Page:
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Types of Workplace Bullying

Types of Workplace Bullying



What’s the difference between bullying and a strong management style?


“Those who can, do. Those who can’t, bully”


A strong management style puts the business interests of the organization first by relying on consistency, fairness, responsibility and respect. Effective managers offer objective comments and constructive feedback to motivate their employees.

Managers who bully do so to hide their own inadequacy. They may excuse their bullying behaviour by claiming they are trying to encourage better performance. In fact, bullying causes underperformance (or makes it worse) because it distracts employees from their duties.

Pressure Bullying or Unwitting Bullying

Is where the stress of the moment causes behaviour to deteriorate; the person becomes short-tempered, irritable and may shout or swear at others. Everybody does this from time to time, but when the pressure is removed, behaviour returns to normal, the person recognizes the inappropriateness of their behaviour, makes amends, and may apologize, and – crucially – learns from the experience so that next time the situation arises they are better able to deal with it. This is “normal” behaviour and I do not include pressure bullying in my definition of workplace bullying.


Organizational Bullying

Is a combination of pressure bullying and corporate bullying, and occurs when an organization struggles to adapt to changing markets, reduced income, cuts in budgets, imposed expectations, and other external pressures.


Corporate Bullying

Is where the employer abuses employees with impunity knowing that the law is weak and jobs are scarce, for example:

  • Coercing employees to work 60/70/80 weeks on a regular basis then making life hell for (or dismissing) anyone who objects
  • Dismissing anyone who looks like having a stress breakdown as it’s cheaper (in theUK) to pay the costs of unfair dismissal at Employment Tribunal (eg: 50K maximum, but awards are usually paltry) than risk facing a personal injury claim for stress breakdown (eg 175K as in the John Walker case)
  • Introduces “absence management” to deny employees annual or sick leave to which they are genuinely entitled
  • Regularly snoops and spies on employees, eg by listening in to telephone conversations, using the mystery shopper, contacting customers behind employees backs and asking leading questions, conducting covert video surveillance (perhaps by fellow employees), sending personnel officers or private investigators to an employee’s home to interrogate the employees whilst on sick leave, threatening employees with interrogation the moment they return from sick leave, etc.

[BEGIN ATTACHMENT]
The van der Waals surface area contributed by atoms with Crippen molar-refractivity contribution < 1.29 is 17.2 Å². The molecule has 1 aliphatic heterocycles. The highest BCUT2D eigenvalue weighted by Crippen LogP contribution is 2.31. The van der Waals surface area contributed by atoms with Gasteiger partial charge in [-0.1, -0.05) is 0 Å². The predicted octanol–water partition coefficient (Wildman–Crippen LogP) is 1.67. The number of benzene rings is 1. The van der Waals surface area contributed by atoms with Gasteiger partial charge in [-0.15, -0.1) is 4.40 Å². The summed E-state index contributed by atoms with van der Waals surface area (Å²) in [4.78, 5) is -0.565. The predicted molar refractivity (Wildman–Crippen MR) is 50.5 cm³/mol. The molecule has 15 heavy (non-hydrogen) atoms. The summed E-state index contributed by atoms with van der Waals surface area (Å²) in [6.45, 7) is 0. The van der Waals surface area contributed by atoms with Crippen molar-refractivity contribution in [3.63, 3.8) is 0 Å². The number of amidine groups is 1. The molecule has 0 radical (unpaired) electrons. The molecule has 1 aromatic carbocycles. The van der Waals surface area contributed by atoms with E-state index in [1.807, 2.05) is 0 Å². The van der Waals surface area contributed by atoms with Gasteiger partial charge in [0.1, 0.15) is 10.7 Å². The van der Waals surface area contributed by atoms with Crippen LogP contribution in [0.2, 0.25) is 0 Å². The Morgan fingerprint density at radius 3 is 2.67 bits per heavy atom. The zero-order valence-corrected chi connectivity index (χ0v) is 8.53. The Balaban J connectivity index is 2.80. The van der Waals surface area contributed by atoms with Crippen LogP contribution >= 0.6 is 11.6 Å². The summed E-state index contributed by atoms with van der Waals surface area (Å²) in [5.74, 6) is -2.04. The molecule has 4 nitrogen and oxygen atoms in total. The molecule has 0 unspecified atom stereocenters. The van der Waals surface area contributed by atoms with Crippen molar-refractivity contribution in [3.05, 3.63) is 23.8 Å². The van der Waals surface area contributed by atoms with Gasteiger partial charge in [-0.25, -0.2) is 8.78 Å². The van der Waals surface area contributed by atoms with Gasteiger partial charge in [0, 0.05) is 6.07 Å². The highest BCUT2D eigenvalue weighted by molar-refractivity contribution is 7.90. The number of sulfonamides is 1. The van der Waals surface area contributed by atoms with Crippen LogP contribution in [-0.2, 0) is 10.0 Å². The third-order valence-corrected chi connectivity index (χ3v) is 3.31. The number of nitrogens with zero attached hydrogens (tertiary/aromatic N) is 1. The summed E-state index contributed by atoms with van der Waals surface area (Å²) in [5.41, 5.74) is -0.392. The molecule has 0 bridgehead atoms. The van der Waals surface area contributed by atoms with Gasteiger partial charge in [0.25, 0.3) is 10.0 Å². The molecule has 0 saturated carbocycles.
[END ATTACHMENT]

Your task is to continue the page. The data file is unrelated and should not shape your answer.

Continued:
• Deems any employee suffering from stress as weak and inadequate whilst aggressively ignoring and denying the cause of stress (bad management and bullying)·         “Encourages” employees (with promises of promotion and/or threats of disciplinary action) to fabricate complaints about their colleagues
  • Employees are “encouraged” to give up full-time permanent positions in favour of short-term contracts; anyone who resists has their life made hell


Institutional Bullying

Is similar to corporate bullying and arises when bullying becomes entrenched and accepted as part of the culture. People are moved, long-existing contracts are replaced with new short-term contracts on less favorable terms with the accompanying threat of “agree to this or else”, workloads are increased, work schedules are changed, roles are changed, career progression paths are blocked or terminated, etc – and all of this is without consultation.


Client Bullying

Is where employees are bullied by those they serve, eg teachers are bullied (and often assaulted) by pupils and their parents, nurses are bullied by patients and their relatives, social workers are bullied by their clients, and shop/bank/building society staff are bullied by customers. Often the client is claiming their perceived right (eg to better service) in an abusive, derogatory and often physically violent manner. Client bullying can also be employees bullying their clients.